Mexico to hire PR firms to scrub drug war image

MEXICO CITY (Reuters) - Mexican President Felipe Calderon is launching a global public relations campaign to try to improve his country’s image and neutralize coverage of the violent drug war scaring away tourists and foreign investors.

A tourist walks past empty beach chairs in Cancun, April 13, 2010. REUTERS/Gerardo Garcia

Calderon declared all-out war on drug cartels on taking office in late 2006, sending thousands of troops and federal police across Mexico to take on the heavily armed gangs running a multibillion dollar business.

The strategy has so far failed to curb violence and more than 23,000 people have died in drug violence over the past 3-1/2 years. Daily images of gruesome decapitations, charred and tortured bodies hung from bridges and brazen daytime shootouts are commonplace on the front pages of newspapers and evening news broadcasts.

Calderon, a strong-willed conservative, says he is turning to private advertising firms to launch an international image improvement campaign to show the world another, less violent side of Mexico, a country that depends on some 20 million tourists a year to boost its public finances.

“We are promoting a comprehensive advertising project in my government, primarily public relations, and we are hiring the best agencies in the world promote Mexico’s image,” Calderon said this week during a speech in the northern state of Baja California Sur.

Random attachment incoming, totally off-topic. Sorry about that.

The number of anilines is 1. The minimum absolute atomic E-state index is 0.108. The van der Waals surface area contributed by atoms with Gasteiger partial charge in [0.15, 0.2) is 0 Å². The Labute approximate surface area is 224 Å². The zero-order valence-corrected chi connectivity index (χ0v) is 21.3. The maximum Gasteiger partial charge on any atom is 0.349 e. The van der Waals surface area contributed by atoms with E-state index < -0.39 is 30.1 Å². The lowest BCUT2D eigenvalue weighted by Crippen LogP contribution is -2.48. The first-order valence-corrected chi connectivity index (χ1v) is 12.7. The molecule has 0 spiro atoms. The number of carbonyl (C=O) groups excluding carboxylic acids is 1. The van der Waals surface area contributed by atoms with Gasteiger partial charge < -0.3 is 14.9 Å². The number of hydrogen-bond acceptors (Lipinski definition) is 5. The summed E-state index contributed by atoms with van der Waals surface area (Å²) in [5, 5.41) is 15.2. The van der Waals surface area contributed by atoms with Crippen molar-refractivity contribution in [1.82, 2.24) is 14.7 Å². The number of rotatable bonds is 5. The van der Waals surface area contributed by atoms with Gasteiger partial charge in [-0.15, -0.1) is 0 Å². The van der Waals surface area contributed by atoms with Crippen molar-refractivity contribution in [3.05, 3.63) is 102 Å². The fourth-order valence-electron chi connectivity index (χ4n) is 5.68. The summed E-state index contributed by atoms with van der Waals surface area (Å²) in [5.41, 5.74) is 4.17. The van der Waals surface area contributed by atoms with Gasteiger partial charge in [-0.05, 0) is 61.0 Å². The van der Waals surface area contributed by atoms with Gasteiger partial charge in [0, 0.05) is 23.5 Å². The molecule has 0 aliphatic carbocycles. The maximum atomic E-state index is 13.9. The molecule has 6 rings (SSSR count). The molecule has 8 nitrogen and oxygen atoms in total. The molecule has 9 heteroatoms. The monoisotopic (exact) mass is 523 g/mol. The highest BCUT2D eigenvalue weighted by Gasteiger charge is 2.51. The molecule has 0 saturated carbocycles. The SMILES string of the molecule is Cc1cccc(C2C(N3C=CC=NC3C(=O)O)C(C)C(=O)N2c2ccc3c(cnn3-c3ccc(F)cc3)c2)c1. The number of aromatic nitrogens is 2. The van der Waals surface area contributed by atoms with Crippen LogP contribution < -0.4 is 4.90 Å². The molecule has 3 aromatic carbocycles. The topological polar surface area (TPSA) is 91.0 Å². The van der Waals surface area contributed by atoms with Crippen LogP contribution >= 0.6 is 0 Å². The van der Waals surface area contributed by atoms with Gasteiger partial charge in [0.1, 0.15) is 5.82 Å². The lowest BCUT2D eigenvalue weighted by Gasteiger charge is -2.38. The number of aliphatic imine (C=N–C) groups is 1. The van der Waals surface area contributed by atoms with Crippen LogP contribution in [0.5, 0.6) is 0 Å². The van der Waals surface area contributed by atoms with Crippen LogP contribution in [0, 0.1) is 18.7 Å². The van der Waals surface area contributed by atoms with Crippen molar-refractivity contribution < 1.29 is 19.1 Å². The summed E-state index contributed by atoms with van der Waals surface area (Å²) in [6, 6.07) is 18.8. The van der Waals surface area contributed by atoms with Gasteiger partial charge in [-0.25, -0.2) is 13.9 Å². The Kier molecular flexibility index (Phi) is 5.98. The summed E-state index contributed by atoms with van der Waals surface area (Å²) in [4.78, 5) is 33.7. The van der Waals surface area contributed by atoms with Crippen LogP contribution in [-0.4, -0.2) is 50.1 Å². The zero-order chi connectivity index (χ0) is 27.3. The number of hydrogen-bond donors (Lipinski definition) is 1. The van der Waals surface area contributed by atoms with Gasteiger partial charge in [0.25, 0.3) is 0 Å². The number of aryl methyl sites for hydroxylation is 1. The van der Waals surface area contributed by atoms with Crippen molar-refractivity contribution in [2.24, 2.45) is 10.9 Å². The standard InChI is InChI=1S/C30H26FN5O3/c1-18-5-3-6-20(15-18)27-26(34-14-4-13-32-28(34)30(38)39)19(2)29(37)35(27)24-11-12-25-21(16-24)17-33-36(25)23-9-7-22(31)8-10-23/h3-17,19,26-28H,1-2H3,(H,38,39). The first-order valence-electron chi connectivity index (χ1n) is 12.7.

“Yes, we will explain the problems we have, but also how we are facing them. Above all we want to show what our country has to offer, which is a lot,” Calderon said.

The campaign, whose cost and other details were not disclosed, will be run out of Mexico’s tourism ministry.

The timing of the charm offensive comes as Mexico is heading into local elections on July 4 in almost half of Mexican states and follows one of the worst spikes in violence as drug killings continue to escalate.

Nineteen drug addicts were pulled out of a clinic in northern Mexico, lined up and shot execution style last week. Earlier this week, 10 federal policemen were killed in an ambush in central Michoacan state, with drug traffickers barricading the road with buses to prevent their rescue. That same day 28 prisoners died in a gun battle inside a prison.

Many others have followed, including the killing of five police officers in wealthy Monterrey, once one of Mexico’s safest cities, and 15 dead in a shootout with the army in the quaint, colonial town of Taxco in central Mexico.


In response to the killings, Calderon gave a televised address to the nation on Tuesday saying he will not give up. The attacks show cartels are weakened and fighting among themselves for shrinking smuggling routes, he said.

But public opinion polls say the majority of Mexicans think the drug traffickers are winning the drug war.

Ciudad Juarez, a major manufacturing center near the border with Texas, has become one of the world’s most violent cities with 5,500 drug-related killings in just 2-1/2 years. Factories are freezing investment as murders surge.

Analysts say a media campaign is not going to convince serious investors that Mexico is safe for doing business if the country fails to strengthen its institutions.

“The president is convinced that foreign investment is dropping off because of the security situation ... he wants to show a safer Mexico, a more advanced Mexico,” Edgardo Buscaglia, a drug trade expert at Mexico City’s private ITAM University, told Reuters.

“But the reality is, businessmen are still seeing people decapitated every day, ambushes ... that can’t be solved by an advertising campaign,” Buscaglia said.

Editing by Cynthia Osterman